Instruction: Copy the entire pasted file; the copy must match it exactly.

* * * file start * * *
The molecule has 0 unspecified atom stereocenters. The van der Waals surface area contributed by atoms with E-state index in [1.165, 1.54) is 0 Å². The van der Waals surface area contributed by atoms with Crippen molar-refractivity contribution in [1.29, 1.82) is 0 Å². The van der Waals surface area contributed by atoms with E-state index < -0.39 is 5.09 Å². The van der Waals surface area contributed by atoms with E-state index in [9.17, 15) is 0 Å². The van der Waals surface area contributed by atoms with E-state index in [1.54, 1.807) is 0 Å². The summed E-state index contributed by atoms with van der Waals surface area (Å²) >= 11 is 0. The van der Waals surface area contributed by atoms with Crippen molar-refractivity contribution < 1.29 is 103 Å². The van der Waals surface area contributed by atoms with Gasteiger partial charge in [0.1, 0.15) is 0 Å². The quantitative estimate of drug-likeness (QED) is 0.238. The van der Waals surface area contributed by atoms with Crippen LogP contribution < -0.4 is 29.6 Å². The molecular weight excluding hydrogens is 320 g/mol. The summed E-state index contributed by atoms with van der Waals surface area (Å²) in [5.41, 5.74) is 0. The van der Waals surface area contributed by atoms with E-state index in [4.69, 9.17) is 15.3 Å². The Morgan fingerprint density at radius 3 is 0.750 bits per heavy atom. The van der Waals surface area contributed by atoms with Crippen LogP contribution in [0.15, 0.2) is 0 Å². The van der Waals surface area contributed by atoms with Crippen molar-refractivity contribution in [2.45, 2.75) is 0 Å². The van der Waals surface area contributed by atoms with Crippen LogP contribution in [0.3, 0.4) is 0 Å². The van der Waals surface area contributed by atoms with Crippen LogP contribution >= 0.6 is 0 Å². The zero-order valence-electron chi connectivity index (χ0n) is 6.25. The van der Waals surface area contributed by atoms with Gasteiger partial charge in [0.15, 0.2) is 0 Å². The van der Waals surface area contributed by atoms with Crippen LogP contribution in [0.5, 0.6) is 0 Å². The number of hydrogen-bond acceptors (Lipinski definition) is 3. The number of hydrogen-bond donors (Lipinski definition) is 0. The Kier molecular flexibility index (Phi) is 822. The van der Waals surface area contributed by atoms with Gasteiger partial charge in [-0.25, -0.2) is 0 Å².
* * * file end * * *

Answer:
The molecule has 0 unspecified atom stereocenters. The van der Waals surface area contributed by atoms with E-state index in [1.165, 1.54) is 0 Å². The van der Waals surface area contributed by atoms with Crippen molar-refractivity contribution in [1.29, 1.82) is 0 Å². The van der Waals surface area contributed by atoms with E-state index < -0.39 is 5.09 Å². The van der Waals surface area contributed by atoms with E-state index in [9.17, 15) is 0 Å². The van der Waals surface area contributed by atoms with E-state index in [1.54, 1.807) is 0 Å². The summed E-state index contributed by atoms with van der Waals surface area (Å²) >= 11 is 0. The van der Waals surface area contributed by atoms with Crippen molar-refractivity contribution < 1.29 is 103 Å². The van der Waals surface area contributed by atoms with Gasteiger partial charge in [0.1, 0.15) is 0 Å². The quantitative estimate of drug-likeness (QED) is 0.238. The van der Waals surface area contributed by atoms with Crippen LogP contribution < -0.4 is 29.6 Å². The molecular weight excluding hydrogens is 320 g/mol. The summed E-state index contributed by atoms with van der Waals surface area (Å²) in [5.41, 5.74) is 0. The van der Waals surface area contributed by atoms with E-state index in [4.69, 9.17) is 15.3 Å². The Morgan fingerprint density at radius 3 is 0.750 bits per heavy atom. The van der Waals surface area contributed by atoms with Crippen LogP contribution in [0.15, 0.2) is 0 Å². The van der Waals surface area contributed by atoms with Crippen molar-refractivity contribution in [2.45, 2.75) is 0 Å². The van der Waals surface area contributed by atoms with Crippen LogP contribution in [0.3, 0.4) is 0 Å². The van der Waals surface area contributed by atoms with Crippen LogP contribution >= 0.6 is 0 Å². The zero-order valence-electron chi connectivity index (χ0n) is 6.25. The van der Waals surface area contributed by atoms with Gasteiger partial charge in [0.15, 0.2) is 0 Å². The van der Waals surface area contributed by atoms with Crippen LogP contribution in [0.5, 0.6) is 0 Å². The number of hydrogen-bond acceptors (Lipinski definition) is 3. The number of hydrogen-bond donors (Lipinski definition) is 0. The Kier molecular flexibility index (Phi) is 822. The van der Waals surface area contributed by atoms with Gasteiger partial charge in [-0.25, -0.2) is 0 Å².